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In a paper I am reading, there is a step that seems to come from the following inequality: $$(1+x)^\alpha \le 1+2^\alpha x,$$ where $0<x<1$. (Also, $3\le \alpha \le 9/2$ in the context of the paper, but the above probably holds for more general $\alpha$, say, $\alpha\ge 1$.) It is stated with no explanation, and I feel that there is a slick solution, but I am unable to prove it without calculus.


I was unsuccessful with the binomial expansion due to the generalized binomial coefficients.

I tried a calculus approach that assumes $0<x<1$ and $\alpha \ge 1$, and I think I was successful. Consider $f(x):=1+2^\alpha x - (1+x)^\alpha$, and note that $f(0)=0$ and $f(1)=1$. Then, $$f'(x)=2^\alpha-\alpha(1+x)^{\alpha-1}.$$ Since $f'(0)=2^\alpha-\alpha>0$, we know $f$ is increasing at $0$. If we find zero or one critical point in $[0,1]$, we are finished.

Setting $f'(x^*)=0$ gives \begin{align*} 2^\alpha &= \alpha(1+x^*)^{\alpha-1}\\ x^* &=\left(\frac{2^\alpha}{\alpha}\right)^{1/(\alpha-1)}-1 \ge 0\\ \end{align*} (because $2^\alpha>\alpha$), so we have one critical point in the positive reals, and we are finished.

I'm a little uncertain about these last few steps involving the critical point; is it correct?


Question: Is there an easier way to prove the inequality, and does it hold for more general $x$ and $\alpha$?

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Consider $$ f(x)=1+(2^\alpha-1)x-(1+x)^\alpha\tag{1} $$ Note that $f(0)=f(1)=0$. The Mean Value Theorem says that for some $0\lt x_\alpha\lt1$, we have $f'(x_\alpha)=0$.

Furthermore, since $\alpha-1\ge0$, $f'(x)=(2^\alpha-1)-\alpha(1+x)^{\alpha-1}$ is non-increasing.

Thus, $f'(x_\alpha)\ge0$ for $0\le x\le x_\alpha$, and $f'(x_\alpha)\le0$ for $x_\alpha\le x\le1$. That is, $f(0)=0$, then $f(x)$ increases for $0\le x\le x_\alpha$, then $f(x)$ decreases for $x_\alpha\le x\le1$, then $f(1)=0$.

Therefore, $f(x)\ge0$ for $0\le x\le1$. That is, $$ 1+(2^\alpha-1)x\ge(1+x)^\alpha\tag{2} $$ which implies $$ 1+2^\alpha x\ge(1+x)^\alpha\tag{3} $$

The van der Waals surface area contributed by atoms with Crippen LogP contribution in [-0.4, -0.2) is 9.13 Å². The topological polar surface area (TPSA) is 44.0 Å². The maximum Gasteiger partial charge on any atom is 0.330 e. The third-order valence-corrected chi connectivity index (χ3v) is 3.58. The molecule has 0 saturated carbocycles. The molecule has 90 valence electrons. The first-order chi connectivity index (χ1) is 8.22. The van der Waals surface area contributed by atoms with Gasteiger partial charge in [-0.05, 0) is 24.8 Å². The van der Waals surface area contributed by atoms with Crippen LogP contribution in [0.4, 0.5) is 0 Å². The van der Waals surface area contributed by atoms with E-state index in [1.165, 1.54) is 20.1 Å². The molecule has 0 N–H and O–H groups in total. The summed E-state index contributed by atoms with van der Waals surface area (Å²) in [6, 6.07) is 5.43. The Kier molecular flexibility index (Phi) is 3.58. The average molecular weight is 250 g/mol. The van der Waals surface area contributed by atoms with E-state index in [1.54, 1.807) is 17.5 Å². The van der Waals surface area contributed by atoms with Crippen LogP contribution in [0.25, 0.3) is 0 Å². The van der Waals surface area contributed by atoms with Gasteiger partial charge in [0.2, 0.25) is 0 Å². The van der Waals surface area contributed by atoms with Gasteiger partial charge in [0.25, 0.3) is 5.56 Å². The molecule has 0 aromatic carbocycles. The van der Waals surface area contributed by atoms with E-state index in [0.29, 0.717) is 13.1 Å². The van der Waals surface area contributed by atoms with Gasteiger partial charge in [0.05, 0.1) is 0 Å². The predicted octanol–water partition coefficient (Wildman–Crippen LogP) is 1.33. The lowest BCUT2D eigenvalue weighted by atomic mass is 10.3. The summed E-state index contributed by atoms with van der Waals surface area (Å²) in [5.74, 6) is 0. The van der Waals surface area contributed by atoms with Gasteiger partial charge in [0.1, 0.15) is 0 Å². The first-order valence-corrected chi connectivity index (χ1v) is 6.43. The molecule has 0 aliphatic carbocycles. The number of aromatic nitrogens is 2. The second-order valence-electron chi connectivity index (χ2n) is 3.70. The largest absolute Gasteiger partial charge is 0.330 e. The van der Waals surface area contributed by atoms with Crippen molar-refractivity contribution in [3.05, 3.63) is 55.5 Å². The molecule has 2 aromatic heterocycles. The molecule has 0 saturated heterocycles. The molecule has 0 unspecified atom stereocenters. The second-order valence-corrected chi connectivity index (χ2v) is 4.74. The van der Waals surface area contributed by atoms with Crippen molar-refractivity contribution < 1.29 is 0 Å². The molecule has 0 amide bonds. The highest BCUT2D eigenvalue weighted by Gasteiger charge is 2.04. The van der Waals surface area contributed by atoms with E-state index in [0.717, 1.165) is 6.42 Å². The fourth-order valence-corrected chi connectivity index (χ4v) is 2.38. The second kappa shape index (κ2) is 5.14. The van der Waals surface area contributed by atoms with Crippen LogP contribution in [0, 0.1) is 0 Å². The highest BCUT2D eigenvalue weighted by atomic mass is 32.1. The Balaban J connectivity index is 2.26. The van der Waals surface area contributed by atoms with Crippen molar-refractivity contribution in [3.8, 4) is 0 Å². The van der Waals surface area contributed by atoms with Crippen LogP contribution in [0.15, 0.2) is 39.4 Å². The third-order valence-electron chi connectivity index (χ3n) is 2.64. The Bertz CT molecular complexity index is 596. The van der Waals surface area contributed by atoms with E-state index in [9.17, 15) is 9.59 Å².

Note that for $x\lt0$, the inequality fails, so $x\ge0$ is sharp. However, since $(2)$ is a bit stronger than $(3)$, at $x=1$, the left side of $(3)$ is $1$ greater than the right side. Thus, we can extend $x$ a bit beyond $1$, how far is determined by $\alpha$. For $\alpha=1$, we get that $$ 1+2x\ge1+x $$ which is true for all $x\ge0$. For $\alpha\gt1$, $(1+x)^\alpha$ grows faster than $1+2^\alpha x$ and so there will be some greatest $x$ where $(3)$ holds.

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Here's a simple convexity argument. Let $g(x)=(1+x)^\alpha$, and note that $\alpha>1$ implies $g''(x)=\alpha(\alpha-1)(1+x)^{\alpha-2}>0$ for $0<x<1$; so $g(x)$ is concave up. In that case $gf(x)$ will be bounded above on the interval $[0,1]$ by $g(0)(1-x)+x g(1)$, i.e. the line segment connecting the endpoints of $g(x)$ on this interval. Since $g(0)=1$ and $g(1)=2^\alpha+1$, one has $g(0<x<1) \leq 1+(2^\alpha-1)x$. Note that this is a stronger bound than the one stated since $2^\alpha-1<2^\alpha$.

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  • $\begingroup$ Nice, thanks! For other readers, note that $f(x)=(1+x)^\alpha$ in this answer is different from $f$ in my question. $\endgroup$
    – angryavian
    Jul 17, 2014 at 1:37
  • $\begingroup$ @angryavian: Good point. Probably best if I modify things slightly to match. $\endgroup$ Jul 17, 2014 at 1:47

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